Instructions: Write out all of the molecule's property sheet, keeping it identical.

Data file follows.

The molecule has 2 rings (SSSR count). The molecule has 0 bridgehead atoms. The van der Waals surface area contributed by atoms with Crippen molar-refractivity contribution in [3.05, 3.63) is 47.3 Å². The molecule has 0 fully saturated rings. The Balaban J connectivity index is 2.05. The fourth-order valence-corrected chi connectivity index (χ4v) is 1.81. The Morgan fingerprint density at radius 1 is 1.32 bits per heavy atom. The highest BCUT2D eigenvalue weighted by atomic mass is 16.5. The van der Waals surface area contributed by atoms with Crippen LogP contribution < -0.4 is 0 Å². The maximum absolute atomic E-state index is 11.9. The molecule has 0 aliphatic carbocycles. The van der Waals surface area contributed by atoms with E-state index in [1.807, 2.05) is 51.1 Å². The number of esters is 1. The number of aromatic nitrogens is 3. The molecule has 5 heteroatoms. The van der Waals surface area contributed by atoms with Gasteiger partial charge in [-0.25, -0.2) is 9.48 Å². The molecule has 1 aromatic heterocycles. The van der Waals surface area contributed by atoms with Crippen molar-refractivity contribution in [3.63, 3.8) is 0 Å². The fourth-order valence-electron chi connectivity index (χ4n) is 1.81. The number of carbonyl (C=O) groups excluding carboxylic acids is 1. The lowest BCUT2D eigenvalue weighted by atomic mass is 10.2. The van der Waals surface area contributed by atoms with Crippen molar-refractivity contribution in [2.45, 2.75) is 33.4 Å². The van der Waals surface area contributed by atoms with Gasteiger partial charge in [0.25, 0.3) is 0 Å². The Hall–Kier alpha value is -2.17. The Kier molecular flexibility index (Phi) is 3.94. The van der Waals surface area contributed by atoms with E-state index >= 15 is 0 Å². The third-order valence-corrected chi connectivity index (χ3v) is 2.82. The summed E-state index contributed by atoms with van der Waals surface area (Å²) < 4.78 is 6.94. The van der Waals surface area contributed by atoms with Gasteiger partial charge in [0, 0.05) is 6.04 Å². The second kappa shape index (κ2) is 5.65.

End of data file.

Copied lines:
The molecule has 2 rings (SSSR count). The molecule has 0 bridgehead atoms. The van der Waals surface area contributed by atoms with Crippen molar-refractivity contribution in [3.05, 3.63) is 47.3 Å². The molecule has 0 fully saturated rings. The Balaban J connectivity index is 2.05. The fourth-order valence-corrected chi connectivity index (χ4v) is 1.81. The Morgan fingerprint density at radius 1 is 1.32 bits per heavy atom. The highest BCUT2D eigenvalue weighted by atomic mass is 16.5. The van der Waals surface area contributed by atoms with Crippen LogP contribution < -0.4 is 0 Å². The maximum absolute atomic E-state index is 11.9. The molecule has 0 aliphatic carbocycles. The van der Waals surface area contributed by atoms with E-state index in [1.807, 2.05) is 51.1 Å². The number of esters is 1. The number of aromatic nitrogens is 3. The molecule has 5 heteroatoms. The van der Waals surface area contributed by atoms with Gasteiger partial charge in [-0.25, -0.2) is 9.48 Å². The molecule has 1 aromatic heterocycles. The van der Waals surface area contributed by atoms with Crippen molar-refractivity contribution in [3.63, 3.8) is 0 Å². The fourth-order valence-electron chi connectivity index (χ4n) is 1.81. The number of carbonyl (C=O) groups excluding carboxylic acids is 1. The lowest BCUT2D eigenvalue weighted by atomic mass is 10.2. The van der Waals surface area contributed by atoms with Crippen molar-refractivity contribution in [2.45, 2.75) is 33.4 Å². The van der Waals surface area contributed by atoms with Gasteiger partial charge in [0.25, 0.3) is 0 Å². The Hall–Kier alpha value is -2.17. The Kier molecular flexibility index (Phi) is 3.94. The van der Waals surface area contributed by atoms with E-state index >= 15 is 0 Å². The third-order valence-corrected chi connectivity index (χ3v) is 2.82. The summed E-state index contributed by atoms with van der Waals surface area (Å²) < 4.78 is 6.94. The van der Waals surface area contributed by atoms with Gasteiger partial charge in [0, 0.05) is 6.04 Å². The second kappa shape index (κ2) is 5.65.